FREEDOM IS NOT FREE
My Personal Story of the Los Angeles Riots
Video of fires during the 3 days of unrest in LA city with live Los Angeles Fire Department, LAFD, radio with Office Civilian Department, OCD, as Firefighters and paramedics get bottled and shot at while trying to put out large building fires and protecting anyone exposed to danger. Freedom is very precious, and lost before we realize just how precious it is. I was working in Culver City in 1992. The Policemen were found not guilty. It wasn’t long before the city came to a crashing halt. The looting and riots were happening a mile from where I worked. Because the city was out of control, everyone lost their freedom for three Days; freedom that we all took for granted.
How do we take our freedom for granted? It`s a gradual process. We have been free for so long, it`s second nature. Freedom is all they know, yet so many live below the poverty level and they don`t have time to worry about freedom. They are too busy making a living, or when they can’t feed their family, or their address is a park bench or cardboard box. The question becomes how do we worry about freedom when some are not treated as equals. We can lose our freedom when things get out of control. Anarchy replaces and everyone suffers.
Freedom is not free.
Before the Los Angeles Riots, the words anarchy and Martial Law were words I had to look up in a dictionary. Anarchy is Lawlessness or disorder in any sphere of activity. Martial Law is temporary rule by military authority. Civil authority suffers. Martial Law steps in. Something failed in Los Angeles. For three days Martial Law became part of our daily life.
When everything starts, it‘s just like a news story on TV—I am detached. I just know that the police will arrive on the scene at any moment. When they don’t arrive, I start to think, what if I was the one being pulled from my car? Then it becomes real for me. The last thing on my mind before falling asleep that night is the absolute knowledge that the police will take care of everything.
The next day I go to work like usual. And I watch with everyone else as the chaos of anarchy begins to unravel the secure feeling of my safe little world.
Each report of looting and damage is getting closer and closer to Culver City and the Los Angeles Teleport. Everyone is sent home when the smoke from the fires reach Culver City.
My Son-In-Law, Mike, works with me so I leave my car at work and go home with him. The drive to El Segundo normally takes 15 minutes; today it takes over two hours. While sitting on the Culver Boulevard overpass, I can see streets reaching out in all directions.
It looks like a scene from a science fiction movie where everyone is trying to leave town at the same time and no one is getting anywhere. In every direction, as far as I can see, there are cars bumper to bumper. As I turn around one last time, I see the sky rapidly changing to black as if a black hole had appeared out of thin air to swallow everything in its path.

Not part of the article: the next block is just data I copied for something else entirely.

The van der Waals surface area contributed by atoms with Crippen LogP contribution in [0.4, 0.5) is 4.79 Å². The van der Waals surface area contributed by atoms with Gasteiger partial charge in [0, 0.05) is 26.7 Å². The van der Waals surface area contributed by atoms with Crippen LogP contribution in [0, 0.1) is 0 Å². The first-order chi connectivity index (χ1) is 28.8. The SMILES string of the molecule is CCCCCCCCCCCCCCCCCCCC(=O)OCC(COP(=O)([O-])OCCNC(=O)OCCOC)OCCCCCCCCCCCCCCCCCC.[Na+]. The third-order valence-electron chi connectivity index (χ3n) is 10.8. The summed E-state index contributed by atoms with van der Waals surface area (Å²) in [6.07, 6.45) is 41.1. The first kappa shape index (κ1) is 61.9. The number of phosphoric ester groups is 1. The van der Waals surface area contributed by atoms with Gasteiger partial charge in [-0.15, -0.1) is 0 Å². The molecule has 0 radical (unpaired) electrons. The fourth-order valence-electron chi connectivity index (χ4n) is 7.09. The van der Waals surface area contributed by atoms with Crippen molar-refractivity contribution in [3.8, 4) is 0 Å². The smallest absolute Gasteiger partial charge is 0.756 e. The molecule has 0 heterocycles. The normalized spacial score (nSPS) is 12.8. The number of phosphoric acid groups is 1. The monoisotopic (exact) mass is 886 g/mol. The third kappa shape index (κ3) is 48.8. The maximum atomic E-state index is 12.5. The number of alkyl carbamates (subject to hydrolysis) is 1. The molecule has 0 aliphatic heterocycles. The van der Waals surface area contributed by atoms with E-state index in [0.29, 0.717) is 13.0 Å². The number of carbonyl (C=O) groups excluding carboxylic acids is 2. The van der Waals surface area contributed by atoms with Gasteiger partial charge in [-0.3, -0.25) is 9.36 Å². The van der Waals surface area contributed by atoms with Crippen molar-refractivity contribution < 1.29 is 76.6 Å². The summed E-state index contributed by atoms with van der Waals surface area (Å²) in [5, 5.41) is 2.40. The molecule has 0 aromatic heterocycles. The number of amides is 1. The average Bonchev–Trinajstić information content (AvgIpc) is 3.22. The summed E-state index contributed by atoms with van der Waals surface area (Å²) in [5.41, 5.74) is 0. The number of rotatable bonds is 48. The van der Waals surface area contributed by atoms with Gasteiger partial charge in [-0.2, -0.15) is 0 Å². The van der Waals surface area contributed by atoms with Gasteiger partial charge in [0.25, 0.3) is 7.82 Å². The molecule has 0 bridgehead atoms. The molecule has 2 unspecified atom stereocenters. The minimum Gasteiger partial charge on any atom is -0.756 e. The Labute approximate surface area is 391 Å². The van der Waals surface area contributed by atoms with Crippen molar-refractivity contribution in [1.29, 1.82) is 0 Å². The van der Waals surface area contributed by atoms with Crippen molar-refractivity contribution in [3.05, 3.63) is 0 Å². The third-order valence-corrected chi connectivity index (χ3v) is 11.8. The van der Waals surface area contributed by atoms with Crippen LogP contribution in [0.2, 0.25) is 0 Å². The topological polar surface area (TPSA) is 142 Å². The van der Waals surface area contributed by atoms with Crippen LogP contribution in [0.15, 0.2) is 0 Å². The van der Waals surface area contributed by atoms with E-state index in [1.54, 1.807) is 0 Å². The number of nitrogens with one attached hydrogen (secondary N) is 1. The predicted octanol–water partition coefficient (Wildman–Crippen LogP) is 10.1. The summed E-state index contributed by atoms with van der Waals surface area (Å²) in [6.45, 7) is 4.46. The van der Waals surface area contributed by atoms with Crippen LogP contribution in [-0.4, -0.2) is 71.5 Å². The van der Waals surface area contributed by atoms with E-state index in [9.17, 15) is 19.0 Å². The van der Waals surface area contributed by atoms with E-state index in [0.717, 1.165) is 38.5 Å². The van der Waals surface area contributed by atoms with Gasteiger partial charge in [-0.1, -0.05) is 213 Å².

By the time we get home the television reports are saying that Martial Law will be part of our lives. We don’t know how long it will be. Martial Law—isn’t that something that happens in other countries? Surely it can’t happen in the United States of America.
What’s going to happen? The baby needs milk. Do we have enough food and for how long? Mike and I go to the store to get milk and bread. The stores are full and people are pushing. The shelves are practically empty. Quick, I think, grab that milk; there are just a few of them left. This is America? Can this really be happening?
All night long, alarms, fire engines, and police sirens remind me that it really is happening. Who can sleep in this? I watched the clock all night. I get up and turn on the television. I wonder. Is it getting closer? Finally, I fall asleep. When I wake the next morning, I’m afraid. I smell smoke. Where can it be coming from? Did the fires move closer in the night?
I quickly turn on the television to see what is happening. Everyone can smell the smoke; a thick black cloud saturating the very air we breathe. The smell of smoke is in everything. It’s the kind of smell that forest fires produce and even firemen dread. How can I ever forget the smell? It represents the smell of fear, hatred, violence, and desperation.
For the Firemen-women, the Policemen-women and National Guard; shot trying to help.
Sacrificing their lives so we are free THANK YOU!
Video of fires during the 3 days of unrest in LA city with live Los Angeles Fire Department, LAFD, radio with OCD as Firefighters and paramedics get bottles thrown at them and shot while trying to put out large building fires and protecting people. Video of fires during the 3 days of unrest in LA city with live LAFD radio with OCD as Firefighters and paramedics continue to get bottles thrown at them and shot at while trying to put out large building fires and protecting exposures. Video of fires during the 3 days of unrest in LA city with live LAFD radio and OCD as Firefighters and paramedics continue to get bottles thrown at them and shot at while trying to put out large building fires and protecting exposures. ***The Video is poor; however, it is correct.***